How to Spot a Phishing Email and What to Do in Case of an Attack

Phishing is one of the oldest tricks in the scammer’s book and it’s growing in popularity each year. According to Phishing Statistics published by Tessian, 75% of organizations faced some sort of phishing attack last year. A Verizon report says that 96% of phishing attacks are conducted through email. With most companies rushing towards a virtual business model, phishing email has become an all the more critical threat in 2021. 

These fraudulent emails are designed to be seamless yet obvious, which helps both scammers to fool people and vigilant employees bypass the threat in the workspace. With few tricks, phishing emails can be easily spotted.

The devil’s in the address

People rarely check the address that has sent the mail. But email addresses are the biggest giveaway in phishing scams. Cybercriminals impersonate big companies while pushing out malicious emails. A lot of times the address doesn’t match the sender’s name, there’s some spelling mistake or it uses a public domain name. For instance, a phishing scam impersonating Netflix might arrive from addresses that look like this – [email protected], or [email protected] 

Even if someone’s expecting a similar mail, a closer look into the sender’s email address can expose the criminal intent.

The language is all over the place

Phishing emails have become a lot more sophisticated these days but there’s always one telltale sign – the language. A major chunk of fraudulent emails originate from countries where English is not the native language. It’s also generally believed scammers are not refined enough to craft flawless emails imitating the standards of big companies. Organizations can miss an extra comma sometimes but if you see major grammatical errors or non-native sentence structure, it may be a poorly written phishing email.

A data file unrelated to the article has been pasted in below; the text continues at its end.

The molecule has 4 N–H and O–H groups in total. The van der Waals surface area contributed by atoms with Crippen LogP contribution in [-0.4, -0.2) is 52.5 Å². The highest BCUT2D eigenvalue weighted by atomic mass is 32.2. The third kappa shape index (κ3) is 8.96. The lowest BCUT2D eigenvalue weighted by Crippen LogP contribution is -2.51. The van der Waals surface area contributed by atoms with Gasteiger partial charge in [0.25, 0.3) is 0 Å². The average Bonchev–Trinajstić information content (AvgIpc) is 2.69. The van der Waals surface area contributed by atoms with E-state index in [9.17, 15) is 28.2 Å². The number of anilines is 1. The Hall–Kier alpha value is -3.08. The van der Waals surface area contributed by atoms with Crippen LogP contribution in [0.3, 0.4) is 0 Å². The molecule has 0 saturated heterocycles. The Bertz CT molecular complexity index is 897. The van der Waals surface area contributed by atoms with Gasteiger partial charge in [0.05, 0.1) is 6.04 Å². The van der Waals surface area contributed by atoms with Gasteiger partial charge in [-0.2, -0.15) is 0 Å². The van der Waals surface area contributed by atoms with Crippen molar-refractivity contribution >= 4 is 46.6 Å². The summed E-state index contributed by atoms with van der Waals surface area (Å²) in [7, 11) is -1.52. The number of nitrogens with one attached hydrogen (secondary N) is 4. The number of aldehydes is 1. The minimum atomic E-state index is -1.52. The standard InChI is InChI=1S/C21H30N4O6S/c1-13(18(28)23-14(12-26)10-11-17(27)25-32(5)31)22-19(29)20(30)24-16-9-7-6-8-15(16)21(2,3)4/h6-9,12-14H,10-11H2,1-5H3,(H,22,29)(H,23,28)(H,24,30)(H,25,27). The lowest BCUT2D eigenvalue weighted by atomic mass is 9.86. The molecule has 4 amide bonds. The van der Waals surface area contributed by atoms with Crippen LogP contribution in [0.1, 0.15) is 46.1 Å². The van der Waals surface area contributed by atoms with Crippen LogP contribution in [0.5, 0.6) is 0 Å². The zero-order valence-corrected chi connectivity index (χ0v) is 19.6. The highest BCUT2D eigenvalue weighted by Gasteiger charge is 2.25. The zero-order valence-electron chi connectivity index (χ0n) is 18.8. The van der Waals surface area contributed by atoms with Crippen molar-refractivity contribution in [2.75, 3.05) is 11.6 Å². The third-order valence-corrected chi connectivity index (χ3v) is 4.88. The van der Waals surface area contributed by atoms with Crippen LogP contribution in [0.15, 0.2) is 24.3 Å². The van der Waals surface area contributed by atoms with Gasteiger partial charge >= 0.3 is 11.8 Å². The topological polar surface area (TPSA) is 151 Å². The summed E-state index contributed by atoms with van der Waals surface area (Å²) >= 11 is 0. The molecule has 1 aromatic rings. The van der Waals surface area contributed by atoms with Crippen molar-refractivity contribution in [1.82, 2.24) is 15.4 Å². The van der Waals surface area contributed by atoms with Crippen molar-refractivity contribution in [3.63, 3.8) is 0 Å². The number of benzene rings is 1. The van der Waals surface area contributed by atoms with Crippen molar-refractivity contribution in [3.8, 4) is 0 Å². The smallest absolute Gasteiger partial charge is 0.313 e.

Suspicious attachments

Unknown emails with suspicious links and attachments are always phishing attempts. The emails are written in a way to push you to click the link or open the attachment. Once you do that, the Trojan virus infects your device and steals data. Do not open a link or download an attachment if you’re not 100% sure of its legitimacy. 

Very urgent call to action

Scammers know if they can’t scam someone right away then a second look will surely give them away. That’s why you’ll find phishing emails with urgent texts and strong calls to action. Popular topics are account suspension alerts that require you to reconfirm your identity, 2FA authentication failures, tax return issues, and online shipping trackers. With urgent texts, they create panic in the victim’s mind and plans to get away with a moment of emotional weakness. 

How to keep company data safe?

If you’re extra cautious about the consequences of phishing attacks, you will be able to prevent such threats. Despite that, if you feel you’ve fallen prey to one such attack in your workplace, instantly disconnect your device from others and go offline.

Change all of your passwords immediately, run a comprehensive virus scan in all the devices, and backup your data. Get in touch with your IT services team and bring the issue to everyone’s attention in your space. During a phishing attack, the faster you respond, more often than not, the lesser the damage will be.